Writer best known for her novels, who submitted work at the last minute ‘on impulse’, takes £5,000 award for single poem ‘The Malarkey’
Picking through the 10,467 anonymous entries for this year’s National Poetry Competition, judges and poets Ruth Padel, Daljit Nagra and Neil Rollinson were sure of their winner, “The Malarkey”, which Padel described as “completely arresting in its quietness [and] hidden strength”. When they discovered it was by Orange prize-winning novelist and poet Helen Dunmore, “we all threw our hats in the air”, said Padel.
The haunting, carefully structured poem about loss sees an unidentified narrator asking “Why did you tell them to be quiet / and sit up straight until you came back? / The malarkey would have led you to them … You looked away just once / as you leaned on the chip-shop counter, / and forty years were gone.” Dunmore, whose novel about an incestuous sibling relationship during the 1930s, A Spell of Winter, won the inaugural Orange prize, is best-known for her fiction, but has published nine collections of poetry. She hadn’t entered the National Poetry Competition “for many, many years”, and submitted “The Malarkey” at the last minute, just before the deadline closed, “on an impulse”.
Hearing that she’d won the £5,000 prize, which is awarded this evening, left her “in a state of ecstasy”, she said. “I was standing in a cold car park putting things into the back of the car [when I heard]. It was very emotional, very moving,” she said. “I’d written the poem shortly before sending it in – it’s quite a tightly organised poem, in terms of the rhymes and the near-rhymes. It’s very much about containment … I’ve written very few poems over the past four years … but now I have the feeling that there is the kernel of a new collection. It is a great boost to receive the prize – a confirmation.”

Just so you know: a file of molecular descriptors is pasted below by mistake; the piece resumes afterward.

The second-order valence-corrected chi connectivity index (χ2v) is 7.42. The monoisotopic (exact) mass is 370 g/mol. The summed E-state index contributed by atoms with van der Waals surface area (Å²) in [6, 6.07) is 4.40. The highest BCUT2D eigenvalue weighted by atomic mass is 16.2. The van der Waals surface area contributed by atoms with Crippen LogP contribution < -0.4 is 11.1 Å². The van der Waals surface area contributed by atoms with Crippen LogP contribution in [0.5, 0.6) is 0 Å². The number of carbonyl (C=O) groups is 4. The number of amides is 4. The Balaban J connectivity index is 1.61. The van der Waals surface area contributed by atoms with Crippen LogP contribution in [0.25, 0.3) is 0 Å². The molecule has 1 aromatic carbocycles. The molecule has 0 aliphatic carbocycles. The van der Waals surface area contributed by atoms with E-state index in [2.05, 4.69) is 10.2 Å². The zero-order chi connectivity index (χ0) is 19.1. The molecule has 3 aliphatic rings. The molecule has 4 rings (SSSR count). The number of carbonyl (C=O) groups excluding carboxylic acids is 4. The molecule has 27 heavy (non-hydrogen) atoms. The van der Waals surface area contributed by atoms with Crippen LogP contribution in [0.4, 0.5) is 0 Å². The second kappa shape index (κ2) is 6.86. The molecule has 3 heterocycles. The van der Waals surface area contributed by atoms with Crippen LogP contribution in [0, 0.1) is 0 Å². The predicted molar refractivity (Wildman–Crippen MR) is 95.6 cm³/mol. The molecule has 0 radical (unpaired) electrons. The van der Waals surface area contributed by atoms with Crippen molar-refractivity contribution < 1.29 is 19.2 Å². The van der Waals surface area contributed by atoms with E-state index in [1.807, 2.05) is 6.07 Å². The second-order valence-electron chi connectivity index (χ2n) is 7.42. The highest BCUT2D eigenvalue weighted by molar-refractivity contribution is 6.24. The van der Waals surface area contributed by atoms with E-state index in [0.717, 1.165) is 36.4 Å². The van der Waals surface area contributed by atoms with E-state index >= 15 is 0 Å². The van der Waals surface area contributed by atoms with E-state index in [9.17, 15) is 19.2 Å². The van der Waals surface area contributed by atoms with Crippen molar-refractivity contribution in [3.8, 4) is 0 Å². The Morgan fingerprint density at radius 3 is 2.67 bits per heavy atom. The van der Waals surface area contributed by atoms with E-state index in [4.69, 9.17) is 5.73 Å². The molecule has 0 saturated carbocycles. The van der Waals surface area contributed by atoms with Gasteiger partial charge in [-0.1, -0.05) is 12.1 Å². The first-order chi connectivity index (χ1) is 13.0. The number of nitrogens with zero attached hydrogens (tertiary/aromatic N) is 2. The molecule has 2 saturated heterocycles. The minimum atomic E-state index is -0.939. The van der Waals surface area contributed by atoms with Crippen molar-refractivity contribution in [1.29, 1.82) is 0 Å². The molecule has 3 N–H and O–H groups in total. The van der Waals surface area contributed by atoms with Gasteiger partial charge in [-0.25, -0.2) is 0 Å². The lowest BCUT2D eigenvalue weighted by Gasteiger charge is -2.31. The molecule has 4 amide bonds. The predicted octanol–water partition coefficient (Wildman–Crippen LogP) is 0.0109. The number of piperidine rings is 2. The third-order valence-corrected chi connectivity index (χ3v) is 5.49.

Padel said that she’d liked “The Malarkey” “right from the beginning”. “It hit me with its language – ‘the malarkey would have led you to them’ is an extraordinary thing to say. It reminded me of [CP] Cavafy,” she said. “It’s very adept but quite unobtrusive – it’s not a flashy poem at all, but there’s a lot of integrity to it. It shows what a poem can do.”
The National Poetry Competition, founded and run by the Poetry Society, was set up in 1978 and has been won in the past by poet laureate Carol Ann Duffy, Tony Harrison and Padel herself. The second prize of £1,000 was won by Ian Pindar for Mrs Beltinska in the Bath. Pindar’s first collection of poetry, Emporium, will be published next year. Third prize of £500 was won by John Stammers, whose third collection is published in April, for Mr Punch in Soho.